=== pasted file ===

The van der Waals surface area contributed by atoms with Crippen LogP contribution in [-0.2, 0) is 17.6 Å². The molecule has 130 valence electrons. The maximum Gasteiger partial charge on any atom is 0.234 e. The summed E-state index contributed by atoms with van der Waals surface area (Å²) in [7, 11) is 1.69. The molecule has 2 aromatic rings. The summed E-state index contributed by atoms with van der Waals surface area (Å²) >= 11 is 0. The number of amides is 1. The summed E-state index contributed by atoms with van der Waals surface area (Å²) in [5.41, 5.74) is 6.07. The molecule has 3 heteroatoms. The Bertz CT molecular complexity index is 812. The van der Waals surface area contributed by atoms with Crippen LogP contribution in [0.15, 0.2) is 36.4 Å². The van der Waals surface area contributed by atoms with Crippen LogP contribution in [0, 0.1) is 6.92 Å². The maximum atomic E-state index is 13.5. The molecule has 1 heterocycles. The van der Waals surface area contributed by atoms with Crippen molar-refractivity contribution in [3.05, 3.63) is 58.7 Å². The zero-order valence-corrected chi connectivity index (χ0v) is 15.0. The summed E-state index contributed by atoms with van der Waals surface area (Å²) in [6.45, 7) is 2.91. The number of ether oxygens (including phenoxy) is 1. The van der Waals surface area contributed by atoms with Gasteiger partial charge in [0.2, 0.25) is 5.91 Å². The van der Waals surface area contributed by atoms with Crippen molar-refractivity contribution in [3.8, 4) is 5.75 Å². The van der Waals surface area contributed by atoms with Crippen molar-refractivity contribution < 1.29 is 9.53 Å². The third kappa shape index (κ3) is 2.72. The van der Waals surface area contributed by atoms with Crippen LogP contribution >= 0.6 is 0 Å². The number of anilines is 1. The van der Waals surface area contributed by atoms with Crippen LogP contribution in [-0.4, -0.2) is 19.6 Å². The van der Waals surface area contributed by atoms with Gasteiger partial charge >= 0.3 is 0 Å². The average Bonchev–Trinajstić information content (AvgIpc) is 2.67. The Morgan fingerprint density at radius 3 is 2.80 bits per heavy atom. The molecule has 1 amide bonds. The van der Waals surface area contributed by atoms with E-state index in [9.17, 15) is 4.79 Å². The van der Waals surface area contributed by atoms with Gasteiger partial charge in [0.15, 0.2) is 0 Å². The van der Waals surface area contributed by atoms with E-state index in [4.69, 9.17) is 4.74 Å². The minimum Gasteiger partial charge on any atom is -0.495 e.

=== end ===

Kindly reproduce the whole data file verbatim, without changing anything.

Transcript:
The van der Waals surface area contributed by atoms with Crippen LogP contribution in [-0.2, 0) is 17.6 Å². The molecule has 130 valence electrons. The maximum Gasteiger partial charge on any atom is 0.234 e. The summed E-state index contributed by atoms with van der Waals surface area (Å²) in [7, 11) is 1.69. The molecule has 2 aromatic rings. The summed E-state index contributed by atoms with van der Waals surface area (Å²) >= 11 is 0. The number of amides is 1. The summed E-state index contributed by atoms with van der Waals surface area (Å²) in [5.41, 5.74) is 6.07. The molecule has 3 heteroatoms. The Bertz CT molecular complexity index is 812. The van der Waals surface area contributed by atoms with Crippen LogP contribution in [0.15, 0.2) is 36.4 Å². The van der Waals surface area contributed by atoms with Crippen LogP contribution in [0, 0.1) is 6.92 Å². The maximum atomic E-state index is 13.5. The molecule has 1 heterocycles. The van der Waals surface area contributed by atoms with Crippen molar-refractivity contribution in [3.05, 3.63) is 58.7 Å². The zero-order valence-corrected chi connectivity index (χ0v) is 15.0. The summed E-state index contributed by atoms with van der Waals surface area (Å²) in [6.45, 7) is 2.91. The number of ether oxygens (including phenoxy) is 1. The van der Waals surface area contributed by atoms with Gasteiger partial charge in [0.2, 0.25) is 5.91 Å². The van der Waals surface area contributed by atoms with Crippen molar-refractivity contribution in [3.8, 4) is 5.75 Å². The van der Waals surface area contributed by atoms with Crippen molar-refractivity contribution < 1.29 is 9.53 Å². The third kappa shape index (κ3) is 2.72. The van der Waals surface area contributed by atoms with Crippen LogP contribution >= 0.6 is 0 Å². The number of anilines is 1. The van der Waals surface area contributed by atoms with Crippen LogP contribution in [-0.4, -0.2) is 19.6 Å². The van der Waals surface area contributed by atoms with Gasteiger partial charge >= 0.3 is 0 Å². The average Bonchev–Trinajstić information content (AvgIpc) is 2.67. The Morgan fingerprint density at radius 3 is 2.80 bits per heavy atom. The molecule has 1 amide bonds. The van der Waals surface area contributed by atoms with E-state index in [9.17, 15) is 4.79 Å². The van der Waals surface area contributed by atoms with Gasteiger partial charge in [0.15, 0.2) is 0 Å². The van der Waals surface area contributed by atoms with E-state index in [4.69, 9.17) is 4.74 Å². The minimum Gasteiger partial charge on any atom is -0.495 e.